How to Run Effective Team Meetings

Categories Leadership & ManagementPosted on

MEI GroupLike you, I have been to (and led) my share of team meetings – some effective, others a colossal waste of time.

None are immune from the occasional poorly run gathering.

Want to improve?

Work to get team members to say 4 things.

1. “We go in there, do what we need to do, & finish.”

Losing focus costs time, money, & energy. Don’t let the conversation wander too far, feed personal agendas, or allow someone to hijack the discussion. If Monday is always a crazy day, avoid it. Pick a time that works best & protect it.

2. “We come prepared & understand what we are trying to achieve.”

Don’t show up & then figure out what happens next. Think the meeting through, ask for input, distribute an agenda. Expect people to come prepared.

3. “We have true TEAM meetings & strive to get better.”

Rotate responsibilities (e.g. timekeeper, notetaker, etc.) Routine is good, but too much is boring. Ask your team to rate your meetings & listen to their input.

4. “We don’t talk just to hear ourselves. We actually hold each other accountable.”

Don’t’ fall into the trap of forgetting what was discussed as soon as the meeting ends. If a commitment is made, follow-up on it. Don’t have meeting amnesia.

So, what are people saying about your meetings?

5 Questions Every Team Member Should Be Able to Answer

Categories Leadership & ManagementPosted on

Every year, organizations invest millions, if not billions of dollars to generate sales, launch new products, improve customer service, increase employee effectiveness, and reduce inefficiencies, all in an effort to ultimately deliver on strategic priorities.

Process improvement initiatives, computer systems sporting acronym-laden names, and continual reorganization efforts often lead the pack. At times, desired results are achieved and the investment is validated. However, all too often, initiatives die on the vine due to leadership changes and lack of continued funding, or the muffled conversation that the effort should have never started in the first place eventually wins the day.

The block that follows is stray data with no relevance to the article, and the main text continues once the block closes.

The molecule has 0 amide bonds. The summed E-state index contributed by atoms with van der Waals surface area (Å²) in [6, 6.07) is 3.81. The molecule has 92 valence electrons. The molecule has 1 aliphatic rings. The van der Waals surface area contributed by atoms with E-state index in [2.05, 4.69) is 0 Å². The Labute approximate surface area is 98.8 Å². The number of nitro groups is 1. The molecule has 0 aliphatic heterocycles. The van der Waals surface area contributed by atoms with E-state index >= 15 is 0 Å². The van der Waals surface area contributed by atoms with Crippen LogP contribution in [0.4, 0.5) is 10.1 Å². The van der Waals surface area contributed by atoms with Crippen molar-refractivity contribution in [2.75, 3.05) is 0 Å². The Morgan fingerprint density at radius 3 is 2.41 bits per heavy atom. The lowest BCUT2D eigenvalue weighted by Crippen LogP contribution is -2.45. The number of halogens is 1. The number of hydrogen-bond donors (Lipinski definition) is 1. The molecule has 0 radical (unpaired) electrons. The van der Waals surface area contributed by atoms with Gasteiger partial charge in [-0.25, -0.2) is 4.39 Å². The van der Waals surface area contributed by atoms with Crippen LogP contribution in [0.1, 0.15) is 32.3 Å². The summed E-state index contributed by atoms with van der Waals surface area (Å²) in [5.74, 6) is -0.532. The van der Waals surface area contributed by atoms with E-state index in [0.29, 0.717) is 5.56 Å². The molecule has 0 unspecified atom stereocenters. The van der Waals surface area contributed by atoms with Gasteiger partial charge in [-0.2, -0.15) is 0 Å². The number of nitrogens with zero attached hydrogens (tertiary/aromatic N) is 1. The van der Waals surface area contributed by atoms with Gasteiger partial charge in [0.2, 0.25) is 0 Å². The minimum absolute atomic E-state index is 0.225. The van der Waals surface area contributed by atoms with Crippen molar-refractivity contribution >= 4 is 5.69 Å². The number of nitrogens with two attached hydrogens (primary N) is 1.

“It’s the little details that are vital. Little things make big things happen.”

– John Wooden

The answer to achieving amazing results often lies not in grand strategies or sweeping programs, but in the ability to develop leaders and teams that drive accountability, commitment, and engagement. Unlike significant changes to policies, processes, or procedures that can be expensive, time consuming, and gum the works, causing employees to dig deeper into their anti-change fighting positions, organizations that focus on developing leaders and teams benefit from an immediate and positive impact on business performance.

Since successful strategy execution occurs where individual employees and their leaders interact and make decisions on how to employ resources every day, the biggest opportunity to enhance change is at the team level.

What to Listen For…

If you want to increase your chance of driving strategic successes, work to get as many team members saying these things about each other:

1. “I know our customers and how our work helps them achieve their goals.”

Team members need to be crystal clear on who they serve, what matters to those they serve, and how the actions of the team can positively impact what matters to their clients. This is true whether your team serves the company’s ultimate customers or another team within the organization.

2. “I am clear on the purpose of our team and the value we add to the organization.”

Team members must understand what the organization has ‘hired’ the team to do. This is more then explaining the work they do or pointing to their place on the organizational chart. It involves knowing the results the team delivers and how those results add value to the organization.

3. “I am clear on our team priorities and how they drive organizational success.”

Losing focus costs time, money, and energy. Successful team members aren’t working from personal agendas, performing activities simply because they have grown accustomed to doing them, or confusing activity with results. Instead, they are crystal clear on the goals they are working to achieve. They know where they currently are, where they need to be, and when they will get there.

4. “I know how we are going to accomplish our priorities and the role I play in making things happen.”

Knowing the goal is important, but you also need to know how you are going make things happen. Great teams are clear on who is going to do what to what standard and by when. If every team member can’t explain the plan, you have a problem.